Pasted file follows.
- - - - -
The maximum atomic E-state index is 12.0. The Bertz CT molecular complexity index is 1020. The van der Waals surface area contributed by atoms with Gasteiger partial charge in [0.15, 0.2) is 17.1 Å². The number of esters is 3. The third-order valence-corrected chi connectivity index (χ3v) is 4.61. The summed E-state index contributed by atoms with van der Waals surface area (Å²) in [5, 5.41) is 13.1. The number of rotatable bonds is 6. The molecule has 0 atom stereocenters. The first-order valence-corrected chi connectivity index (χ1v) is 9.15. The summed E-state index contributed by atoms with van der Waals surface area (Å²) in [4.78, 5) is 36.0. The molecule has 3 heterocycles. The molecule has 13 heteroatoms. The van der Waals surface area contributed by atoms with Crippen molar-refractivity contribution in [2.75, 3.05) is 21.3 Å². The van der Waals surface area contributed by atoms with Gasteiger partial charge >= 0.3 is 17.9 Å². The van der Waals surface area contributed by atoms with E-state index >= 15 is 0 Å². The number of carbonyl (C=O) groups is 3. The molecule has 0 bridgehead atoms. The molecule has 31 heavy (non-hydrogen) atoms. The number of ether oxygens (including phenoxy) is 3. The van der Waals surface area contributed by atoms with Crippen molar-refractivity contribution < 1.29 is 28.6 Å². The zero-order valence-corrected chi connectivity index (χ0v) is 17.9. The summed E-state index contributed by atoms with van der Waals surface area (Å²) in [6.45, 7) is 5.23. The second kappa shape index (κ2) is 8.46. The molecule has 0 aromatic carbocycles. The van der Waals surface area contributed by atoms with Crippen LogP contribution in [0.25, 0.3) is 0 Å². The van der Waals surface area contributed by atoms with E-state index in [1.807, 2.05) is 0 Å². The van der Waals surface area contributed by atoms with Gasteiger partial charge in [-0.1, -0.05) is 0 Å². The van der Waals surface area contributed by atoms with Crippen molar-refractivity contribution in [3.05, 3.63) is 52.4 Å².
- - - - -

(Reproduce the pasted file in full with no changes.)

The maximum atomic E-state index is 12.0. The Bertz CT molecular complexity index is 1020. The van der Waals surface area contributed by atoms with Gasteiger partial charge in [0.15, 0.2) is 17.1 Å². The number of esters is 3. The third-order valence-corrected chi connectivity index (χ3v) is 4.61. The summed E-state index contributed by atoms with van der Waals surface area (Å²) in [5, 5.41) is 13.1. The number of rotatable bonds is 6. The molecule has 0 atom stereocenters. The first-order valence-corrected chi connectivity index (χ1v) is 9.15. The summed E-state index contributed by atoms with van der Waals surface area (Å²) in [4.78, 5) is 36.0. The molecule has 3 heterocycles. The molecule has 13 heteroatoms. The van der Waals surface area contributed by atoms with Crippen molar-refractivity contribution in [2.75, 3.05) is 21.3 Å². The van der Waals surface area contributed by atoms with Gasteiger partial charge >= 0.3 is 17.9 Å². The van der Waals surface area contributed by atoms with E-state index >= 15 is 0 Å². The number of carbonyl (C=O) groups is 3. The molecule has 0 bridgehead atoms. The molecule has 31 heavy (non-hydrogen) atoms. The number of ether oxygens (including phenoxy) is 3. The van der Waals surface area contributed by atoms with Crippen molar-refractivity contribution < 1.29 is 28.6 Å². The zero-order valence-corrected chi connectivity index (χ0v) is 17.9. The summed E-state index contributed by atoms with van der Waals surface area (Å²) in [6.45, 7) is 5.23. The second kappa shape index (κ2) is 8.46. The molecule has 0 aromatic carbocycles. The van der Waals surface area contributed by atoms with Crippen LogP contribution in [0.25, 0.3) is 0 Å². The van der Waals surface area contributed by atoms with E-state index in [1.807, 2.05) is 0 Å². The van der Waals surface area contributed by atoms with Gasteiger partial charge in [-0.1, -0.05) is 0 Å². The van der Waals surface area contributed by atoms with Crippen molar-refractivity contribution in [3.05, 3.63) is 52.4 Å².